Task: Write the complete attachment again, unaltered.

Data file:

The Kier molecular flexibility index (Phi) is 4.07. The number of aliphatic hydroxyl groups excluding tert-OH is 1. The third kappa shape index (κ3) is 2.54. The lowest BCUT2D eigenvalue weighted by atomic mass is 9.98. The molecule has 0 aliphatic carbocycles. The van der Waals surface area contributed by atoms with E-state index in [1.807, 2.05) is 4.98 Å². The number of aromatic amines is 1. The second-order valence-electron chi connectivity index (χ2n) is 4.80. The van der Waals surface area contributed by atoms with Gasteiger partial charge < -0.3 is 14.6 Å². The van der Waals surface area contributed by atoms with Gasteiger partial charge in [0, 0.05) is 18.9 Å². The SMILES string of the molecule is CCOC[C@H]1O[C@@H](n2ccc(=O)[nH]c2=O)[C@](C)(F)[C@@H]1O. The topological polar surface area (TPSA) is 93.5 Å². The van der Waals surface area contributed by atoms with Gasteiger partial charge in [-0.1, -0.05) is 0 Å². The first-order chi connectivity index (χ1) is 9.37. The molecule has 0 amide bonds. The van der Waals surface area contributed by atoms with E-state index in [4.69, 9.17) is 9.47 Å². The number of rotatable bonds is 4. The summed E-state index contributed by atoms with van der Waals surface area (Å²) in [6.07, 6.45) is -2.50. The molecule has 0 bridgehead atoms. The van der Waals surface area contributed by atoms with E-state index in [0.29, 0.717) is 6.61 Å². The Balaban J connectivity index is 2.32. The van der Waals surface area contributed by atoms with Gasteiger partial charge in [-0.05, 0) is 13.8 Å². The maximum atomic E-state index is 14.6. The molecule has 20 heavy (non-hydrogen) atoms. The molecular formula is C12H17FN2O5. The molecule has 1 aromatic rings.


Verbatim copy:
The Kier molecular flexibility index (Phi) is 4.07. The number of aliphatic hydroxyl groups excluding tert-OH is 1. The third kappa shape index (κ3) is 2.54. The lowest BCUT2D eigenvalue weighted by atomic mass is 9.98. The molecule has 0 aliphatic carbocycles. The van der Waals surface area contributed by atoms with E-state index in [1.807, 2.05) is 4.98 Å². The number of aromatic amines is 1. The second-order valence-electron chi connectivity index (χ2n) is 4.80. The van der Waals surface area contributed by atoms with Gasteiger partial charge < -0.3 is 14.6 Å². The van der Waals surface area contributed by atoms with Gasteiger partial charge in [0, 0.05) is 18.9 Å². The SMILES string of the molecule is CCOC[C@H]1O[C@@H](n2ccc(=O)[nH]c2=O)[C@](C)(F)[C@@H]1O. The topological polar surface area (TPSA) is 93.5 Å². The van der Waals surface area contributed by atoms with Gasteiger partial charge in [-0.1, -0.05) is 0 Å². The first-order chi connectivity index (χ1) is 9.37. The molecule has 0 amide bonds. The van der Waals surface area contributed by atoms with E-state index in [4.69, 9.17) is 9.47 Å². The number of rotatable bonds is 4. The summed E-state index contributed by atoms with van der Waals surface area (Å²) in [6.07, 6.45) is -2.50. The molecule has 0 bridgehead atoms. The van der Waals surface area contributed by atoms with E-state index in [0.29, 0.717) is 6.61 Å². The Balaban J connectivity index is 2.32. The van der Waals surface area contributed by atoms with Gasteiger partial charge in [-0.05, 0) is 13.8 Å². The maximum atomic E-state index is 14.6. The molecule has 20 heavy (non-hydrogen) atoms. The molecular formula is C12H17FN2O5. The molecule has 1 aromatic rings.